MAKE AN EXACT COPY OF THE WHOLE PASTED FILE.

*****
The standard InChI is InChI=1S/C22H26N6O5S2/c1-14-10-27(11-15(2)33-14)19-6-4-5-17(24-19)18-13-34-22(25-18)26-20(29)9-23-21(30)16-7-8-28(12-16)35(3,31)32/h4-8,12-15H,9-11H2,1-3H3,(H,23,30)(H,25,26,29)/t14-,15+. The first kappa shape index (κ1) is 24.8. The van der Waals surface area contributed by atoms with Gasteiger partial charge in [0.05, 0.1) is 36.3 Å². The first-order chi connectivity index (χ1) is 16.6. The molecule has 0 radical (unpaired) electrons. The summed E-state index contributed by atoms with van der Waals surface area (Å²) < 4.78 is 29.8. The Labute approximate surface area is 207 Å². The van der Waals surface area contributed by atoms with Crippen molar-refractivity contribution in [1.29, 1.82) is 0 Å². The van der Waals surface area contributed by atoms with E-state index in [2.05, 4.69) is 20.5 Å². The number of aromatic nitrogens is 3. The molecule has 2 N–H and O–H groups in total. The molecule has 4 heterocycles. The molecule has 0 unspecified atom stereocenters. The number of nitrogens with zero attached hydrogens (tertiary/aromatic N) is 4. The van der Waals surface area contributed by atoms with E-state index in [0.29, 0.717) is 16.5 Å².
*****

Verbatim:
The standard InChI is InChI=1S/C22H26N6O5S2/c1-14-10-27(11-15(2)33-14)19-6-4-5-17(24-19)18-13-34-22(25-18)26-20(29)9-23-21(30)16-7-8-28(12-16)35(3,31)32/h4-8,12-15H,9-11H2,1-3H3,(H,23,30)(H,25,26,29)/t14-,15+. The first kappa shape index (κ1) is 24.8. The van der Waals surface area contributed by atoms with Gasteiger partial charge in [0.05, 0.1) is 36.3 Å². The first-order chi connectivity index (χ1) is 16.6. The molecule has 0 radical (unpaired) electrons. The summed E-state index contributed by atoms with van der Waals surface area (Å²) < 4.78 is 29.8. The Labute approximate surface area is 207 Å². The van der Waals surface area contributed by atoms with Crippen molar-refractivity contribution in [1.29, 1.82) is 0 Å². The van der Waals surface area contributed by atoms with E-state index in [2.05, 4.69) is 20.5 Å². The number of aromatic nitrogens is 3. The molecule has 2 N–H and O–H groups in total. The molecule has 4 heterocycles. The molecule has 0 unspecified atom stereocenters. The number of nitrogens with zero attached hydrogens (tertiary/aromatic N) is 4. The van der Waals surface area contributed by atoms with E-state index in [0.29, 0.717) is 16.5 Å².